Theoretical details

Horizontal interpolation methods

Consider an observation point $ {\rm P}$ with with longitude and latitude $ ({\lambda_{}}_{\rm P}, \phi_{\rm P})$ and the four nearest neighbouring model grid points $ {\rm A}$, $ {\rm B}$, $ {\rm C}$ and $ {\rm D}$ with longitude and latitude ( $ \lambda_{\rm A}$, $ \phi_{\rm A}$), ( $ \lambda_{\rm B}$, $ \phi_{\rm B}$) etc. All horizontal interpolation methods implemented in NEMO estimate the value of a model variable $ x$ at point $ P$ as a weighted linear combination of the values of the model variables at the grid points $ {\rm A}$, $ {\rm B}$ etc.:

$\displaystyle {x_{}}_{\rm P}$ $\displaystyle \hspace{-2mm} = \hspace{-2mm}$ $\displaystyle \frac{1}{w} \left( {w_{}}_{\rm A} {x_{}}_{\rm A} +
{w_{}}_{\rm B}...
...{\rm B} +
{w_{}}_{\rm C} {x_{}}_{\rm C} +
{w_{}}_{\rm D} {x_{}}_{\rm D} \right)$ (12.1)

where $ {w_{}}_{\rm A}$, $ {w_{}}_{\rm B}$ etc. are the respective weights for the model field at points $ {\rm A}$, $ {\rm B}$ etc., and $ w = {w_{}}_{\rm A} + {w_{}}_{\rm B} + {w_{}}_{\rm C} + {w_{}}_{\rm D}$.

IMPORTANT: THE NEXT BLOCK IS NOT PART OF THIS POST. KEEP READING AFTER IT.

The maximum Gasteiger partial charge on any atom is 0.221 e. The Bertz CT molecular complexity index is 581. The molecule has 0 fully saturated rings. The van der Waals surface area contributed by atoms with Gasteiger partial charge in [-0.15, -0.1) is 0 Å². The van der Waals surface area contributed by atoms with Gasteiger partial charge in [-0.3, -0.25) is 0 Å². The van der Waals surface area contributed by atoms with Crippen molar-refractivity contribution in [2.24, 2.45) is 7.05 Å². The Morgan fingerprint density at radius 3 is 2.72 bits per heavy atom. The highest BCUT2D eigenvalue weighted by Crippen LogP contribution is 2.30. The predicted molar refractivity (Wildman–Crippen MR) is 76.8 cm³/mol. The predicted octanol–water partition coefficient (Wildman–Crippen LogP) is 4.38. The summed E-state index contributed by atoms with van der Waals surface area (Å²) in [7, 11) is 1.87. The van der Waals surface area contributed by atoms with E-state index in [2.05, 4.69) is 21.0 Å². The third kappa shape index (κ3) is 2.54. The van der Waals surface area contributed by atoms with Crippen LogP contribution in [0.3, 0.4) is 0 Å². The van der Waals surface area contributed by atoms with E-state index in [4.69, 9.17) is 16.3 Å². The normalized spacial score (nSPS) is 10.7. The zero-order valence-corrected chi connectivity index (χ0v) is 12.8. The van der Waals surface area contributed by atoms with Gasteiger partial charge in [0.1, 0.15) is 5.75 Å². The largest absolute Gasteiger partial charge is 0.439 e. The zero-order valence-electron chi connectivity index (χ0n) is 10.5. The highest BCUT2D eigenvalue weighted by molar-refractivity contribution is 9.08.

Four different possibilities are available for computing the weights.

Great-Circle distance-weighted interpolation. The weights are computed as a function of the great-circle distance $ s(P, \cdot)$ between $ P$ and the model grid points $ A$, $ B$ etc. For example, the weight given to the field $ {x_{}}_{\rm A}$ is specified as the product of the distances from $ {\rm P}$ to the other points:
$\displaystyle {w_{}}_{\rm A} = s({\rm P}, {\rm B})   s({\rm P}, {\rm C})   s({\rm P}, {\rm D})$      

$\displaystyle s\left( {\rm P}, {\rm M} \right)$ $\displaystyle \hspace{-2mm} = \hspace{-2mm}$ $\displaystyle \cos^{-1} \! \left\{
\sin {\phi_{}}_{\rm P} \sin {\phi_{}}_{\rm M...
...s {\phi_{}}_{\rm M}
\cos ({\lambda_{}}_{\rm M} - {\lambda_{}}_{\rm P})
\right\}$ (12.2)

and $ M$ corresponds to $ B$, $ C$ or $ D$. A more stable form of the great-circle distance formula for small distances ($ x$ near 1) involves the arcsine function ($ e.g.$ see p. 101 of Daley and Barker [2001]:
$\displaystyle s\left( {\rm P}, {\rm M} \right)$ $\displaystyle \hspace{-2mm} = \hspace{-2mm}$ $\displaystyle \sin^{-1} \! \left\{ \sqrt{ 1 - x^2 } \right\}$  

$\displaystyle x$ $\displaystyle \hspace{-2mm} = \hspace{-2mm}$ $\displaystyle {a_{}}_{\rm M} {a_{}}_{\rm P} + {b_{}}_{\rm M} {b_{}}_{\rm P} + {c_{}}_{\rm M} {c_{}}_{\rm P}$  

$\displaystyle {a_{}}_{\rm M}$ $\displaystyle \hspace{-2mm} = \hspace{-2mm}$ $\displaystyle \sin {\phi_{}}_{\rm M},$  
$\displaystyle {a_{}}_{\rm P}$ $\displaystyle \hspace{-2mm} = \hspace{-2mm}$ $\displaystyle \sin {\phi_{}}_{\rm P},$  
$\displaystyle {b_{}}_{\rm M}$ $\displaystyle \hspace{-2mm} = \hspace{-2mm}$ $\displaystyle \cos {\phi_{}}_{\rm M} \cos {\phi_{}}_{\rm M},$  
$\displaystyle {b_{}}_{\rm P}$ $\displaystyle \hspace{-2mm} = \hspace{-2mm}$ $\displaystyle \cos {\phi_{}}_{\rm P} \cos {\phi_{}}_{\rm P},$  
$\displaystyle {c_{}}_{\rm M}$ $\displaystyle \hspace{-2mm} = \hspace{-2mm}$ $\displaystyle \cos {\phi_{}}_{\rm M} \sin {\phi_{}}_{\rm M},$